Welcome to TaxBlawg, a blog resource from Chamberlain Hrdlicka for news and analysis of current legal issues facing tax practitioners. Although blawg.com identifies nearly 1,400 active “blawgs,” including 20+ blawgs related to taxation and estate planning, the needs of tax professionals have received surprisingly little attention.
The Wall Street Journal's Tax Blog gives “tips and advice for filers,” and Paul Caron’s legendary TaxProf Blog is an excellent clearinghouse for academic and policy-oriented news. Yet, tax practitioners still lack a dedicated resource to call their own. For those intrepid souls, we offer TaxBlawg, a forum of tax talk for tax pros.
Chamberlain Hrdlicka Blawgs
In a recent TaxBlawg post, my colleague Jonathan Prokup discussed the IRS’ intention to begin requesting electronic files as part of taxpayer examinations so that it can analyze the “metadata” contained in those files. One of the concerns raised in the post, as announced in Chief Counsel Advice 201146017, was the possibility that such data in the hands of the IRS may be insecure and therefore potentially susceptible to theft by third-party hackers (which, by the way, could conceivably expose the IRS to damages for disclosure of taxpayer information under IRC § 6103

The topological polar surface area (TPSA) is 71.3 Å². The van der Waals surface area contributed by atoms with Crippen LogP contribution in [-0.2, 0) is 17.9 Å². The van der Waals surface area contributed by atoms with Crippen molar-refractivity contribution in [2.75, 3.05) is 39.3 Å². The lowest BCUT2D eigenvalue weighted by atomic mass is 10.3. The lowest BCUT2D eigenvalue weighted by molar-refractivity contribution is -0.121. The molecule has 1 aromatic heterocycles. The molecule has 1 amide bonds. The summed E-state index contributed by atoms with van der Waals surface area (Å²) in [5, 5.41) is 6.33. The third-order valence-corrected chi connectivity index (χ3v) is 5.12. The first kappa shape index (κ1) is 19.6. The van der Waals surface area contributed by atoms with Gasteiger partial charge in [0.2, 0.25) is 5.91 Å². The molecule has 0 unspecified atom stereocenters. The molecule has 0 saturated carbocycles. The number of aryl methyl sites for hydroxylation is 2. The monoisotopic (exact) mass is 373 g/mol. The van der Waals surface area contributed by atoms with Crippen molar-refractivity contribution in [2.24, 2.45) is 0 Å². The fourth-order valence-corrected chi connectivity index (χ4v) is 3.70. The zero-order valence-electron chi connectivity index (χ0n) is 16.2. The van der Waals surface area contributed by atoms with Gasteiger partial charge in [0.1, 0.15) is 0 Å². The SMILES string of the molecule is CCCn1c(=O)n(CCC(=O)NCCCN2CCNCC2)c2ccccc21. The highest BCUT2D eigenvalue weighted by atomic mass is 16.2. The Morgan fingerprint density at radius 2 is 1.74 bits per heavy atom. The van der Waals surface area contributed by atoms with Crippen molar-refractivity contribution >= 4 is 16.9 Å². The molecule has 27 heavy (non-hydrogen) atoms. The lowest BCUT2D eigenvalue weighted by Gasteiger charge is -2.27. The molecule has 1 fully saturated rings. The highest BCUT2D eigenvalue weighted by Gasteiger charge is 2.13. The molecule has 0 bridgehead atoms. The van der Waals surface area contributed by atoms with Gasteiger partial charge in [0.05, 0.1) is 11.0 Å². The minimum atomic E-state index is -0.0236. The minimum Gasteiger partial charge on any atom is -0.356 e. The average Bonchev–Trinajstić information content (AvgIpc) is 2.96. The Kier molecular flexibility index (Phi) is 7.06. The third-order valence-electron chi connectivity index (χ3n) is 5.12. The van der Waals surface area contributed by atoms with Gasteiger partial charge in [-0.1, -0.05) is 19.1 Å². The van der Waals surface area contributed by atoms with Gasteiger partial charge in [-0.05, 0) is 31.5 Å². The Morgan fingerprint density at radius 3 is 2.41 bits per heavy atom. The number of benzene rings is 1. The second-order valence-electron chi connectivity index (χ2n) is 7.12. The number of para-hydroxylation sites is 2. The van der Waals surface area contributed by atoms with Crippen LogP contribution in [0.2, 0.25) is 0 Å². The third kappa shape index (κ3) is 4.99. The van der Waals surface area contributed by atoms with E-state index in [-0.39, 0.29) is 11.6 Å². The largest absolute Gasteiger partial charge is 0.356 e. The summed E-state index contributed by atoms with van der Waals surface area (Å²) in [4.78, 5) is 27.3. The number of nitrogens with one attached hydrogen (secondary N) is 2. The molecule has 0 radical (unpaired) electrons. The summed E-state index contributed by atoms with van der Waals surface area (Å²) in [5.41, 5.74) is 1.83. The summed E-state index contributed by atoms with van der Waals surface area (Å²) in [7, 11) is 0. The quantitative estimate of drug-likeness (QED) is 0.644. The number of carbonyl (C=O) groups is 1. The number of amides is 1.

TaxBlawg’s Guest Commentator, David L. Bernard, is the recently retired Vice President of Taxes for Kimberly-Clark Corporation, a past president of the Tax Executives Institute, and a periodic contributor to TaxBlawg.
As the IRS sifts through dozens of comment letters on the proposed disclosure of uncertain tax positions, in-house tax officers have to wonder what's next. Over the last decade, CTO's have been hit with a barrage of new demands and worries. We have seen the rise of FIN 48 (now ASC 740-10), Sarbanes-Oxley and the resulting increased focus on controls, increasingly burdensome quarterly and annual attest firm reviews, listed transactions disclosures, the electronic filing mandate (Everson's legacy), Schedule M-3, and now the still proposed UTP disclosure.
Notwithstanding the new challenges, the number one performance metric used to judge a tax department's performance is still the effective tax rate ("ETR"). CTO's and their staffs continue to be measured by their delivery on the ETR at a time when most at the IRS seem to believe that all tax planning is bad, outside counsel is becoming more cautious, attest firms are insisting to review opinions (thus jeopardizing privilege), budgets and head count have been cut and, oh by the way, "cash is king".